How Do I Take Chemotherapy Drugs?

Medically Reviewed by Jennifer Robinson, MD on March 17, 2024
3 min read

Chemotherapy is a common treatment for all kinds of cancer. The drugs shrink or kill your cancer cells so they can’t grow or spread to your other organs. There are many types of chemo drugs and different ways you can take them.

  • Pills or liquids that you swallow
  • Shots into your muscles or under your skin
  • Infusion directly into an organ or your spine
  • IV infusions into your veins

If you take your drugs by pill or liquid at home, follow your doctor’s instructions carefully. Store your drugs properly and take them on schedule.

Most people take their drugs through an infusion port, a medical device placed beneath the skin that connects to a vein. You’ll have to go to your doctor’s office, hospital, or a chemotherapy clinic to get your infusions. There, while you recline in a lounge chair, a nurse will put the chemotherapy through the infusion port.

Depending on the type of drug you take, sessions usually last a few hours. Others may last a day or more, with breaks every so often.

You can keep working during treatment, but you may be too tired or nauseated. Try scheduling your appointments later in the afternoon or before the weekends so you can rest. Ask your boss or human resources department about working part-time or from home if your fatigue makes it hard to do your job.

To deliver the drugs more effectively, your doctor may use one of the following devices:

  • Catheters. These soft, thin tubes hold the liquid drug. They go in one of the larger blood vessels in your body, such as in your chest. And they stay in your body between treatments so you don’t have to get stuck with a needle every time. Depending on the type of cancer you have or the treatment you need, you might get a catheter that goes near your spinal cord. Other kinds go into a hollow space in your chest, belly, or pelvis. Once the drugs are injected, your doctor will remove this kind of catheter.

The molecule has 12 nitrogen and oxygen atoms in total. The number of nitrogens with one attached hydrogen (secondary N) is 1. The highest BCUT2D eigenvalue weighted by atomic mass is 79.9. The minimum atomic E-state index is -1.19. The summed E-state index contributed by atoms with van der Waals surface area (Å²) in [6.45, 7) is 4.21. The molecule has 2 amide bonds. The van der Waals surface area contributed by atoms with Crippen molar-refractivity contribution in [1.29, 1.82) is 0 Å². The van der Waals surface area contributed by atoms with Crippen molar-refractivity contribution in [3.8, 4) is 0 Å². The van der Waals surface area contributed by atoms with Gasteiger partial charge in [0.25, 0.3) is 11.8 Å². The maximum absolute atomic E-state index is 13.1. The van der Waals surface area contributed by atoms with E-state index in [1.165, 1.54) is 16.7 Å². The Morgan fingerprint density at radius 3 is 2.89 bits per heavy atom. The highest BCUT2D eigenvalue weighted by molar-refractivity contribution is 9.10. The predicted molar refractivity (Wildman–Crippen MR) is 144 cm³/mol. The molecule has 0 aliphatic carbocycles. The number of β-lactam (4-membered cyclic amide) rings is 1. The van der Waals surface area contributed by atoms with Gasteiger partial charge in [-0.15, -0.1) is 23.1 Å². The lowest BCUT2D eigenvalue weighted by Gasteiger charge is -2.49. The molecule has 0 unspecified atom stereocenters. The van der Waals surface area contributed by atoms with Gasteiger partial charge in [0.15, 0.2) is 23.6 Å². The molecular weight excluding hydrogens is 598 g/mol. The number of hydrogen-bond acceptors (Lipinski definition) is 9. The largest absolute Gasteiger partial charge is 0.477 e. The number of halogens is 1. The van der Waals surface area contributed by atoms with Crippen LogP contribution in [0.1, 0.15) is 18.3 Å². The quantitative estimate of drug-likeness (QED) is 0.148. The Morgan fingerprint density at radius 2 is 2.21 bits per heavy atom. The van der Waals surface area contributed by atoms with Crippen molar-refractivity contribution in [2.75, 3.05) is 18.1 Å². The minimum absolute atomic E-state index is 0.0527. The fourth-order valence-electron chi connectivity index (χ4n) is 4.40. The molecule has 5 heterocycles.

• Ports. These are small metal or plastic discs that your nurse places under your skin and connects to a vein. Once yours is in, you'll be able to feel it, but it shouldn’t hurt you. Then they’ll put a needle into the port to deliver your drug. This needle can stay in the port if your session lasts more than one day. Your doctor can take the port out once you’re finished with treatment.
  • Pumps. These devices control how much of the drug you’re getting. They’re attached to either ports or catheters, and can be either outside or inside your body. You can carry an external pump around with you during the weeks you’re having treatment.


Each cancer drug is given on a different schedule. You can have chemotherapy once a week or for several days, then rest for several days or weeks. The breaks give the drugs time to do their job. Rest also gives your body time to heal so you can handle side effects like nausea, hair loss, or fatigue. Each set of doses is called a cycle.

You may need four to eight cycles to treat your cancer. A series of cycles is called a course. Your course can take 3 to 6 months to complete. And you may need more than one course of chemo to beat the cancer.

Your dose might be based on your body weight. The more you weigh, the larger the dose. Some drugs take both your height and weight into account.